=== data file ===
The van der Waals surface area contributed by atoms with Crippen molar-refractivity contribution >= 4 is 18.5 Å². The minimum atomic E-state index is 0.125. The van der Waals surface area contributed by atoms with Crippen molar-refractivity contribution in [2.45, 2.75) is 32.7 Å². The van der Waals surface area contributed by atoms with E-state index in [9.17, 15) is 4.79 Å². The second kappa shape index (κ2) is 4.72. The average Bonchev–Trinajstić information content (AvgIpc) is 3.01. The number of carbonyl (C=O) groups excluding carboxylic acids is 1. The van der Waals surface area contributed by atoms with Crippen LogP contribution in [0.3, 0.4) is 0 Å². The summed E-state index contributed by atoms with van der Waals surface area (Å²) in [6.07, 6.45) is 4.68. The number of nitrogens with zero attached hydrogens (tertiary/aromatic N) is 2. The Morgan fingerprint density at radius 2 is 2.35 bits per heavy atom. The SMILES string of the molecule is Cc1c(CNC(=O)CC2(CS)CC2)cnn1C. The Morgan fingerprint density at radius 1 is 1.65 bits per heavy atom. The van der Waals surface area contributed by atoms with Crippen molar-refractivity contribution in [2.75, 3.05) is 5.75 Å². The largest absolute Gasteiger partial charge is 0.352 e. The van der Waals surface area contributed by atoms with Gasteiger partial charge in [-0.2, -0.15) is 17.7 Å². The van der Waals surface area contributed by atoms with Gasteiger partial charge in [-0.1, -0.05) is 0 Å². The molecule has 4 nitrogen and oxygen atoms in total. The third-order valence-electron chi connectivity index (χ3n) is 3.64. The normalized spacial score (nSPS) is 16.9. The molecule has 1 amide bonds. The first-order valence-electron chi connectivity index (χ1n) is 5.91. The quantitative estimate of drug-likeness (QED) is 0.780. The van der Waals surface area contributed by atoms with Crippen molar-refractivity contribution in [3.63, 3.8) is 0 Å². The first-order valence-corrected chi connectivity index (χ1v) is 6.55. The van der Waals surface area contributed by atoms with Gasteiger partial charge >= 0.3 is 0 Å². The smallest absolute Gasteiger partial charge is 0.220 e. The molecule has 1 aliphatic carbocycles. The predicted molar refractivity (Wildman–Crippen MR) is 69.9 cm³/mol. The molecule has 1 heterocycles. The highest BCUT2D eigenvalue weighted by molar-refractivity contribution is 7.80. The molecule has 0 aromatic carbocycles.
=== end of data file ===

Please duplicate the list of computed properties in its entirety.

The van der Waals surface area contributed by atoms with Crippen molar-refractivity contribution >= 4 is 18.5 Å². The minimum atomic E-state index is 0.125. The van der Waals surface area contributed by atoms with Crippen molar-refractivity contribution in [2.45, 2.75) is 32.7 Å². The van der Waals surface area contributed by atoms with E-state index in [9.17, 15) is 4.79 Å². The second kappa shape index (κ2) is 4.72. The average Bonchev–Trinajstić information content (AvgIpc) is 3.01. The number of carbonyl (C=O) groups excluding carboxylic acids is 1. The van der Waals surface area contributed by atoms with Crippen LogP contribution in [0.3, 0.4) is 0 Å². The summed E-state index contributed by atoms with van der Waals surface area (Å²) in [6.07, 6.45) is 4.68. The number of nitrogens with zero attached hydrogens (tertiary/aromatic N) is 2. The Morgan fingerprint density at radius 2 is 2.35 bits per heavy atom. The SMILES string of the molecule is Cc1c(CNC(=O)CC2(CS)CC2)cnn1C. The Morgan fingerprint density at radius 1 is 1.65 bits per heavy atom. The van der Waals surface area contributed by atoms with Crippen molar-refractivity contribution in [2.75, 3.05) is 5.75 Å². The largest absolute Gasteiger partial charge is 0.352 e. The van der Waals surface area contributed by atoms with Gasteiger partial charge in [-0.2, -0.15) is 17.7 Å². The van der Waals surface area contributed by atoms with Gasteiger partial charge in [-0.1, -0.05) is 0 Å². The molecule has 4 nitrogen and oxygen atoms in total. The third-order valence-electron chi connectivity index (χ3n) is 3.64. The normalized spacial score (nSPS) is 16.9. The molecule has 1 amide bonds. The first-order valence-electron chi connectivity index (χ1n) is 5.91. The quantitative estimate of drug-likeness (QED) is 0.780. The van der Waals surface area contributed by atoms with Crippen molar-refractivity contribution in [3.63, 3.8) is 0 Å². The first-order valence-corrected chi connectivity index (χ1v) is 6.55. The van der Waals surface area contributed by atoms with Gasteiger partial charge >= 0.3 is 0 Å². The smallest absolute Gasteiger partial charge is 0.220 e. The molecule has 1 aliphatic carbocycles. The predicted molar refractivity (Wildman–Crippen MR) is 69.9 cm³/mol. The molecule has 1 heterocycles. The highest BCUT2D eigenvalue weighted by molar-refractivity contribution is 7.80. The molecule has 0 aromatic carbocycles.